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10

If k is a constant, such as 3, it becomes possible to select a pair (N,g) such that the discrete log of k to the base g is known, which would enable the two-for-one guessing attack again.


8

Oh, and while you did not specifically ask about this, there is another point I believe that is important to highlight; DH and SRP are different protocols, and have different requirements on the generator they use. In particular, taking a generator that is designed to be used securely within DH can void the security properties of SRP. Here's what's going ...


8

Well, yes, that is generally good advice about DH. Here is some background on this: support you were given a value $g^x \bmod p$, and you were also told that $1 \le x \le A$ for some value $A$. If so, then there are several known attacks (such as Big Step/Little Step and Pollard's Rho) that can recover $x$ in about $\sqrt A$ steps. If we have as our ...


6

The security goal behind SRP is that an attacker that could either pretend to be a client (and attempt to log into a server that knows the key), pretend to be a server (and allow clients that know the key to attempt to log in), or actively monitor (and modify) the communications between a valid client and a valid server, would learn nothing from an exchange, ...


4

Yes, you can and use a slow hashing function when constructing the verifier. I would recommend using PBKDF2, as it is designed for this purpose. In fact, Wikipedia says: $v$ is the host's password verifier, $v = g^x$, $x = H(s,p)$. Using of functions like PBKDF2 instead of $H$ for password hashing is highly recommended. Thus, you could use ...


4

From the RFC: SRP also supplies a shared secret at the end of the authentication sequence that can be used to generate encryption keys. It seems from my quick look over the RFC that that shared secret is the premaster secret, so you are correct.


2

The point of SRP is to remove the need for the SSL/TLS certificates. With SRP integrated into SSL/TLS (as per RFC 5054), you get mutual client/server password-based authentication and can do without any of the dreadful certificate business; and yet the protocol is still resilient to offline dictionary attacks. If your SSL/TLS still uses a server certificate ...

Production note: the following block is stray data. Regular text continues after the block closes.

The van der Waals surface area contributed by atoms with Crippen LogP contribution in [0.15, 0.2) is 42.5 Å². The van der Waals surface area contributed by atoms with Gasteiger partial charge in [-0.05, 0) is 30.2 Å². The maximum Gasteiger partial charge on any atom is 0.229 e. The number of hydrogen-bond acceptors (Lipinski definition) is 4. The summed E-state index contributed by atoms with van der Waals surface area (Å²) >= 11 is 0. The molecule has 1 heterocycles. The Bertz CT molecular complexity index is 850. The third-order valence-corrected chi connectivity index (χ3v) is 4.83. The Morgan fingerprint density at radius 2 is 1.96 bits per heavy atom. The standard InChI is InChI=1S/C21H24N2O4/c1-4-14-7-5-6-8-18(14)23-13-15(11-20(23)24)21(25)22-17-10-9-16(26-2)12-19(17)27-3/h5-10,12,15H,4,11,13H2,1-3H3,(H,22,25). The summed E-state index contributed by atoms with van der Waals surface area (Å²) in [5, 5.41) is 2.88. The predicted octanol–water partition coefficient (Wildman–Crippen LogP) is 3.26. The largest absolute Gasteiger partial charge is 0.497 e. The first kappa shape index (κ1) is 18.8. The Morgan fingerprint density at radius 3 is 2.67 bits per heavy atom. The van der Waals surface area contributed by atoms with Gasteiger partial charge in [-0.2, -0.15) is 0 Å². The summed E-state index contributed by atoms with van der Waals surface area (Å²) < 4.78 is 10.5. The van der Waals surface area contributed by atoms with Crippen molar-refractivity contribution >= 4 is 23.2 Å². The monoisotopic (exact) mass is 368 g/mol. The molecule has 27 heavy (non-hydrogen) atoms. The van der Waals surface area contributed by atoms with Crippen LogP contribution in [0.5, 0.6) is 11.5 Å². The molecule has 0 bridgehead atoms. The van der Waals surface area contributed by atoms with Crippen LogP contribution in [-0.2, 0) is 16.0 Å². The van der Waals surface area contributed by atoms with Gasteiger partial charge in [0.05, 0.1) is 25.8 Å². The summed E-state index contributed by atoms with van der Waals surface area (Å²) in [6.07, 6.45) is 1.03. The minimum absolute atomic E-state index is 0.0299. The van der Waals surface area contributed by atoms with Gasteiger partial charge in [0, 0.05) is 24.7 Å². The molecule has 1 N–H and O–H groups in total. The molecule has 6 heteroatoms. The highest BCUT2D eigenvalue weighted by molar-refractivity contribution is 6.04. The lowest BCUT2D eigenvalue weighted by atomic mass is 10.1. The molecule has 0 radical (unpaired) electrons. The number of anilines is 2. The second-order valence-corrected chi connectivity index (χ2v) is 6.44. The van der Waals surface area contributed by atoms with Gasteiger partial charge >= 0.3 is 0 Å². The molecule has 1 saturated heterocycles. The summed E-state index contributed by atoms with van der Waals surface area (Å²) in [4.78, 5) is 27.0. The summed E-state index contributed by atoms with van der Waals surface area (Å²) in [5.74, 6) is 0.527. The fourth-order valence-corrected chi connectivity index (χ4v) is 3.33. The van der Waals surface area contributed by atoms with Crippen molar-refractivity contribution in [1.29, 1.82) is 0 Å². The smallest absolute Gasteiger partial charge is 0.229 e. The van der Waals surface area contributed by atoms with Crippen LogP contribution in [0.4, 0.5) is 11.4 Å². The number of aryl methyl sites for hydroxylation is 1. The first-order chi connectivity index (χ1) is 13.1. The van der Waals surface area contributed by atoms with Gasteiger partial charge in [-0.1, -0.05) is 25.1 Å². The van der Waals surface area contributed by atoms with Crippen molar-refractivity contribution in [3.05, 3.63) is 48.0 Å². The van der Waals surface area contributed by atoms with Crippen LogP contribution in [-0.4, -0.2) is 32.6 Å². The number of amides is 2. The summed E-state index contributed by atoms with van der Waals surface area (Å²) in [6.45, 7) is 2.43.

2

It seems like a better solution would be to have the server that is providing the Javascript file, also provide a random seed. The Javascript can then use that random seed (and anything other maybe-random bits it can scrounge up, such as the output from Math.random()) to see a cryptographic PRNG, and then use the output of that crypto-PRNG for generating s, ...


1

The multiplier parameter $k$ is different between SRP 6 and 6a. You can see that RFC 5054 calculates it using a hash of the domain parameters (modulus $N$ and generator $g$), so it is using SRP 6a, as opposed to SRP 6 where $k$ is constant. Likewise, in section 6.2.1 of IEC 11770-4 – the October 2005 draft at least – the equivalent value $c$ is defined as a ...


1

There is an explicit RCF 5054 which uses SRP to negotiate a shared key for a TLS connection. There are also hooks for OpenSSL to be able to use SRP to setup an SSL connection without using certificates using the SRP generated shared session key.


1

Look at where $a$ is used in the protocol: The user calculates the public $A = g^a$ using it. The user computes the session key as $K = H(S)$, with $S = (B - kg^x) ^ {a + ux}$. An attacker should never find out $S$, because even if the session key $K$ leaks due to e.g. a flawed encryption algorithm, she would only know the hashed value. So knowing or ...



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